Oklahoma football: Gabe Lynn's comfortable with move to nickelback
Gabe Lynn has changed during his tenure at Oklahoma from one of the state's most feared defensive backs at Jenks to a key cog in the Sooners' defense as the fifth defensive back.
NORMAN — Four years ago, Gabe Lynn weighed 185 pounds and was the most feared high school cornerback in the state.
Lynn's pass coverage was so respected that over the course of his senior season, wideouts he covered were targeted for less than 10 total passes.
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The former Jenks standout, a four-star cornerback prospect in the recruiting class of 2009, can't believe how much has changed in just four years.
Lynn, entering his junior year at Oklahoma and weighing closer to 200 pounds, never imagined that he'd be asked to play as close to the line of scrimmage as he is, or that defenses at all levels of football would need fifth defensive backs as often as they do.
He also had to bounce back this offseason from one fateful game in which he wasn't avoided as a cornerback, but picked on.
Lynn enters Saturday's 2012 season opener at UTEP as Oklahoma's starter at nickelback. It's a position that has evolved in recent years from one used almost exclusively in passing downs to a spot so vital that it's now listed on OU's depth chart instead of strongside linebacker. Oklahoma released its first depth chart — designated an “unofficial” one — since spring practices Monday on the athletic department's website.
“These days, even in the NFL, you're starting to see that fifth DB come out there more,” Lynn said. “The game's really changed; I grew with the game, and I've got a new spot now.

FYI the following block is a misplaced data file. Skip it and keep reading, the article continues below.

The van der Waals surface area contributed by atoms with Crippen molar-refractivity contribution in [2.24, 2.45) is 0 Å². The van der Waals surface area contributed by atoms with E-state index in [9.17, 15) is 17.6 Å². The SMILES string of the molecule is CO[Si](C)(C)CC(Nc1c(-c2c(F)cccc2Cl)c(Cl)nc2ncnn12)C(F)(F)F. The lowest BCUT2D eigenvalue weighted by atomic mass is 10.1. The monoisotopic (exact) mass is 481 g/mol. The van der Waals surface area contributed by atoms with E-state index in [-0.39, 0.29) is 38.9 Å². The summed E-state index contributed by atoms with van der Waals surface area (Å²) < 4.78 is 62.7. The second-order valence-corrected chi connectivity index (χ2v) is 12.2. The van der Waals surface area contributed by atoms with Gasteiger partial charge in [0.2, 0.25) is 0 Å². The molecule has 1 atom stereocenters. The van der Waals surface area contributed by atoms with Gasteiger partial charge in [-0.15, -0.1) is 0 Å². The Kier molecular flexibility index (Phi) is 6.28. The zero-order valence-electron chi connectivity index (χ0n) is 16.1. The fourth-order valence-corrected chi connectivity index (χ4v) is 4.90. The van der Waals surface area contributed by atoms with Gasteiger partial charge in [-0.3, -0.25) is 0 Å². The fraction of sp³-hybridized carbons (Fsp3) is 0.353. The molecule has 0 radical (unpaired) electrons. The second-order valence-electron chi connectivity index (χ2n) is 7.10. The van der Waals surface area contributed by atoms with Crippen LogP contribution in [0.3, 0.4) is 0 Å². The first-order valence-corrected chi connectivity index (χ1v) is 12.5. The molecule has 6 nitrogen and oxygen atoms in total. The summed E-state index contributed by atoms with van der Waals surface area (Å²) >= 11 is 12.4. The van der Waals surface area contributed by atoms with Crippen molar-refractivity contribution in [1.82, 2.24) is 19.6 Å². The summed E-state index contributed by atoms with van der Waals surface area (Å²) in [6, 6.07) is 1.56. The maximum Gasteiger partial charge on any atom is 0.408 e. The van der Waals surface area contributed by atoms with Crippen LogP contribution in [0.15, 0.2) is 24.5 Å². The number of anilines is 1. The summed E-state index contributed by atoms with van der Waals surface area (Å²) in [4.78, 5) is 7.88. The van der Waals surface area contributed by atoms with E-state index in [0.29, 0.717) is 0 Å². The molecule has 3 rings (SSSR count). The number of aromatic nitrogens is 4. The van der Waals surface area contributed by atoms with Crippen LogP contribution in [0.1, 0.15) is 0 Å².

“Four years, and the game's changed that much. Everybody has some sort of spread.”
The nickelback position is one that's been manned the last two years by Tony Jefferson, who emerged as a defensive standout as a true freshman but now, as a junior, has been moved into a more traditional free safety role.
“Instincts and speed,” Jefferson said when asked what it took to be successful at nickelback. “You've got to be able to keep up with slot receivers who are probably the fastest receivers on the field, and be able to have instincts to read pass and the run. And you've got to be able to tackle.”
The entire defense, but especially the secondary, continues to be questioned about its struggles in the Sooners' three 2011 losses.
“We were the laughingstock of college football, in terms of yards against us,” Jefferson said.
Enter Mike Stoops, Oklahoma's defensive coordinator from 1999-2003 who has returned to restore order in the Sooner secondary. Back in Stoops' first tenure at OU, he liked employing a five-man secondary. Even though it's still been regularly used since Mike Stoops left, it's hard to remember any OU depth chart released by the team that didn't include three linebacker positions.
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